Tooling is under construction of the correct design General Motors truck floor mat. Yes, a replacement black mat is now available; however, it just covers the floor!

Our new floor mat will be like a NOS mat we recently found. Even the ridges are on the underside to allow air movement for quick drying from water leaks. Price will be just a little more than the current “wanna-be” mats on the market.


With this new tooling we will also produce a limited number of mats in red. These will be of interest to the 1955-57 Cameo owners that have exterior color of Bombay Ivory or Cardinal Red.

Strange but True:

The lowest mileage Cameo in existence is a 1958 with 1.4 miles on the odometer. It is currently in a private collection in New Hampshire.  On this Cameo, it left the assembly line with its black floor mat still rolled behind the seat.  Why?  We assumed to keep the Cameo from arriving at the dealership with evidence from muddy feet of delivery people.

1955-59 ½ Ton NAPCO 4×4 Trivia

Monday, July 2nd, 2018

During the mid-1950’s General Motors begin seeing the trend of increased demand for 4 wheel drive trucks. Not to miss a good opportunity they decided to offer this option in 1957. As it would require several years to develop their own 4×4 system plus the back road testing, GM “temporarily” used the best of the pre-existing systems. They bought kits from NAPCO (Northwestern Auto Parts Company of Minneapolis Minnesota).

Of course, the letters NAPCO were never printed in GM literature and the NAPCO fender or Cowl post chrome emblems were never attached as in a franchised 4×4 stand-alone dealership! However, GM could not eliminate the N-A-P-C-O letters that were cast into the front axle housing. They are in full view.

Owners sometimes wonder if their 1957-59 NAPCO system was installed by GM or the local Franchised NAPCO dealer (in most medium sized towns). Here are some things to look for if you would like to know:

  1. 1. A quick way to tell the source is the leaf springs. From a NAPCO installed kit the ½ ton front springs are not changed but have 6 leaves on the front. The GM assembly line used 7 leaves.
    On the rear NAPCO installed kit they used the original 7 leaves. GM used an 8 leaf spring.
  2. The mid-cross member toward the rear of the engine is riveted to the two frame rails. A NAPCO dealer will bolt these back in place.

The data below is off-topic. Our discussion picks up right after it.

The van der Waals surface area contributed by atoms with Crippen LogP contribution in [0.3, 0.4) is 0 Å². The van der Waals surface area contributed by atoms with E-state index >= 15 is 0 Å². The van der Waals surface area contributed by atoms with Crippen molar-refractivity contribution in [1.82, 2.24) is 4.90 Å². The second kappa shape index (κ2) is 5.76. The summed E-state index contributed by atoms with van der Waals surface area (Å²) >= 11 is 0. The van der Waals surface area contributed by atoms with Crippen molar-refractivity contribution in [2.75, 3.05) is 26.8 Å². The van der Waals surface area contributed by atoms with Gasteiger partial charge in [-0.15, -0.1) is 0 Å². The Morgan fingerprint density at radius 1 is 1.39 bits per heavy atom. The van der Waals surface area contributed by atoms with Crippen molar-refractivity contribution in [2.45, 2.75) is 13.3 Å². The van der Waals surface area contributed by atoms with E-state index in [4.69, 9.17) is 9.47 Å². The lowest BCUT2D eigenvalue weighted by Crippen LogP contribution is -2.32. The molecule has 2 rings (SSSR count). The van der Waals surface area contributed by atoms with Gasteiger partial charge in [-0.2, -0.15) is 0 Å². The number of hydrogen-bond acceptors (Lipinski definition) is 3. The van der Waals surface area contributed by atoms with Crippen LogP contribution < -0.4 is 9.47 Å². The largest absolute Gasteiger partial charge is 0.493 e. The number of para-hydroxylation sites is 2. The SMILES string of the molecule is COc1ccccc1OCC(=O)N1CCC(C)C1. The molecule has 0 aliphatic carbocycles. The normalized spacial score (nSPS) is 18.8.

3. Chevrolet/GMC ½ ton NAPCO pickups came with 17.5” wheels (1957-59). The franchised dealers left the original 15” wheels as they were just adding a 4×4 system.

Prior to 1957, this system was placed on GM trucks from authorized franchised NAPCO dealers. The reader should be aware that often Chevrolet and GMC new truck dealers also became
NAPCO dealers, because this system was not available from G.M. No doubt, GM did not make an issue of this because it also added to new truck sales.

NAPCO also provided these 4×4 kits on other major US trucks such as Studebaker and Ford. This helped the independent NAPCO dealer to survive while the GM dealers were selling most
of the Chevrolet/GMC systems.

More Trivia

  • The base price of the ½ ton was less than $1,600 and the NAPCO option was almost $1,000. You were in serious need of a 4×4 when you paid ¾ of the pickup price for this option.
  • To our knowledge, the V-8 engines were not offered when the NAPCO 4×4 option was bought NEW from GM. After all, when you paid that much money for this option, you would be driving off road, extra speed or power was not necessary. Some owners might push their NAPCO beyond its limits! The almost
    bullet-proof 235 six cylinder on Chevrolet and 270 on GMC, was what was available.
  • If you see a ½ ton NAPCO with an original V-8, you can be sure it came from a franchised dealer. They would add the 4×4 to what the customer requested.
  • By 1960, General Motors had developed their own 4×4 system. NAPCO knew this was coming, and no doubt they expected the loss of their biggest customer. Their change was that now many buyers would buy from GM because they could get all in one package. This put the total purchase on a GM warrantee. If a loan was needed it was all on one monthly payment.

Valve Cover Trivia

Tuesday, January 30th, 2018

If you really like learning about old Chevy truck six cylinder history, this article is for you.

We recently visited Jerry’s Chevy Restorations in Independence, Missouri and noticed an interesting display on a side wall of his shop. Jerry has the complete series of Chevrolet “Stovebolt” six cylinder valve covers used on cars and trucks between 1937 and 1962. This 25 year display is even painted the correct gray color for trucks.


No doubt it took much time cleaning, repairing, and painting to make them ready for their place in his restoration shop. Here is the order they were used in Chevrolet vehicles.




The two mounting stud grommets fit in a pocket below the surface of the cover. The valve cover must be removed to replace them. See the backside where the small metal strip secures the rubber grommet. (Not on 1940 and newer) Three necessary venting slots are on the top to allow the engine to breathe.



Redesigned with two larger attaching holes in cover so it is not removed to replace the mounting stud grommets.




New Idea: For the first time the add-oil hole is on the top of the valve cover. Now the mechanic did not add oil through the side engine draft tube. Good change! Less chance of some oil spilling as the oil container was placed down to the draft tube on the side of engine.

1949-53 – COE Trucks



This different valve cover is used on the cab-over-engine “COE” trucks. Because the engine is under the cab, oil cannot be added through the top of the valve cover as with a conventional cab. Therefore, add oil hole is not punched but the spot remains where it is placed in a conventional cab of the same years. GM wanted no part of a gradual oil leak from a capped hole and it being so difficult to reach. The continual oil seeping would not be good for the truck owner or repeat new COE sales.